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ESTIMATING & FORECASTING DEMAND

An airline seeks to estimate the


demand relationship between
seats sold (Q) and average fare (P):
Q = a + bP,
based on 16 past observations
of P & Q.

Chapter 4
slide 1

Here, the best linear equation


turns out to be:
Q = 479 1.63P.

Average
Fare

Best-fit Line

Regression Analysis
estimates the equation that
best fits the data and measures
whether the relationship is
statistically significant.

# Seats sold per flight

4.2

REGRESSION ANALYSIS
More generally, Multiple Regression
allows for multiple explanatory variables:
Q = a + bP + cP + dY.
The power of Multiple Regression:
Even with multiple variables that
simultaneously influence sales,
its able to estimate the separate
variable influences (i.e. coefficients).
Important Regression Statistics
1. R2 (ranging between 0 and 1)
measures the proportion of
variation in Q explained by
the right-hand side variables.

2. F =

R2/(k - 1)
(1 - R2)/(N - k)

The F stat (larger F better)


indicates the statistical
significance (or lack thereof)
of the relationship.

4.3

REGRESSION STATISTICS
For the estimated OLS equation:
Q = 28.8 - 2.12P + 1.03P + 3.09Y,
(.34)
(.47)
(1.00)
R2 = .78 (78% of Qs variation explained) and
F = 13.86 (well above 95% significance threshold).
Standard Errors and t-stats
Each coefficients standard error
(its standard deviation) measures
the uncertainty around its estimate.
The coefficients t-stat = coefficient/SE,
tests whether the coefficient is
statistically significantly different t 0.

Here, the t-stats are -6.24,


2.20, and 3.09, indicating
that all coefficients are
statistically significant.

REGRESSION ISSUES
The standard error of the regression
measures the uncertainty around the
forecast of Q. A 95% confidence interval
around the forecast is: 2 standard errors.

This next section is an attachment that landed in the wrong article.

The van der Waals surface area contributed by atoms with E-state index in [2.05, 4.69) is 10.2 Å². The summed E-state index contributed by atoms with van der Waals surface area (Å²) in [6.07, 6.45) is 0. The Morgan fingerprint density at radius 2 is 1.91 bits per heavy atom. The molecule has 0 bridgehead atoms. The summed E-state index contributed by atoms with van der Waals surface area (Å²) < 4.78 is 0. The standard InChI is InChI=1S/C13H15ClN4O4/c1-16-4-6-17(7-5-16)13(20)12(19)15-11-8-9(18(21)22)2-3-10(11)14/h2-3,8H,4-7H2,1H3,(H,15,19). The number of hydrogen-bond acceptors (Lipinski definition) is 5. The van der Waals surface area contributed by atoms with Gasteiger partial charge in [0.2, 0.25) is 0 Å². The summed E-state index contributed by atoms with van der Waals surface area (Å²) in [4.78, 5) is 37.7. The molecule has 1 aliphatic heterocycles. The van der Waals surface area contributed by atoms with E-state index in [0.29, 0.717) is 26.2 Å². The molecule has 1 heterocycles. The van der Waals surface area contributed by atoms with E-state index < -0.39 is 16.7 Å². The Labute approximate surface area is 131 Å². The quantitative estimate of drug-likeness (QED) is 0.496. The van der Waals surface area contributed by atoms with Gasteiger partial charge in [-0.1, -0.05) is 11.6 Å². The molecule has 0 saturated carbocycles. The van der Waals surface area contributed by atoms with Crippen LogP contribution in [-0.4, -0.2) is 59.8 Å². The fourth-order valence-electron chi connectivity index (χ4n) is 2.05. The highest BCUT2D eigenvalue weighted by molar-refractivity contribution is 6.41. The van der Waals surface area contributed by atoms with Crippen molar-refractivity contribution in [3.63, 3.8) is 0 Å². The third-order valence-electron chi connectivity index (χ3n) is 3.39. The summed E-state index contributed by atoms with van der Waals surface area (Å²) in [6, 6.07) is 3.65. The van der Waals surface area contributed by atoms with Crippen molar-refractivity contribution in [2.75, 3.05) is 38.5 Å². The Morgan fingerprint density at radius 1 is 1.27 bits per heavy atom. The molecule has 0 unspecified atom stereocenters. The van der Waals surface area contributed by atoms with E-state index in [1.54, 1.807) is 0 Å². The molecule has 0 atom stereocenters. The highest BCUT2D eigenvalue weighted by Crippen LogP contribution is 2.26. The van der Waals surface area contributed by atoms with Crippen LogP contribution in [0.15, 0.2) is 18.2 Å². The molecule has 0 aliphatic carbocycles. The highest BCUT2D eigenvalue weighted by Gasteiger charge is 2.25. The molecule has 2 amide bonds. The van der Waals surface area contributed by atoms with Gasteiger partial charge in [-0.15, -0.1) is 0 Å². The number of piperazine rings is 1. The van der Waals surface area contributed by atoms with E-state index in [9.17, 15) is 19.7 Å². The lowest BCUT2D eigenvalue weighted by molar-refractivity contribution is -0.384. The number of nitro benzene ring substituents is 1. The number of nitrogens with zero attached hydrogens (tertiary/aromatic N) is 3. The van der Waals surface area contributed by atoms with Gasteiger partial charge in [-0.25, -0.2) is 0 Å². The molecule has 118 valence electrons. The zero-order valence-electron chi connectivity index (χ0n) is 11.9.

1. Which equation form?
Linear? Polynomial, Multiplicative?
2. Have explanatory variables been omitted?
3. Are the explanatory variables multicolinear?
4. Are the equation errors serially correlated?

4.4

CHOOSING A REGRESSION EQUATION


1. Does the equation make economic sense?
Are the right explanatory variables included?
2. Are the signs and the magnitudes of
the estimated coefficients reasonable?
Do they make economic sense?
3. Based on the regression statistics, does the
equation have explanatory power?
How well did it track the past data?

4.5

4.6

FORECASTING DEMAND
Time-Series Models
indentify patterns in a
single variable over time.
A Time Series can be
decomposed into:
1. Trends
2. Business Cycles
3. Seasonal Variation, and
4. Random Fluctuations.

Three equations for


estimating a time trend:
1. Linear,
Qt = a + bt
2. Quadratic,
Qt = a + bt + ct2
3. Exponential,
Qt = brt,
estimated as
log(Qt) = log(b) + log(r)t

4.7

FORECASTING DEMAND
Barometric Models
indentify patterns among
different variables over time.

Movements in
Leading Indicators
predict future changes in
economic activity.

The Index of Leading Indicators


1.
2.
3.
4.
5.

Weekly manufacturing hours


Manufacturers New Orders
Changes in Unfilled Orders
Plant and Equipment Orders
Number of Housing Building
Permits
6. Changes in Sensitive
Materials Prices

7. Percentage of firms
receiving Slower Deliveries
8. Growth in the Money Supply
9. Index of Consumer Confidence
10. The S&P 500 Index
11. Weekly Claims for
Unemployment Insurance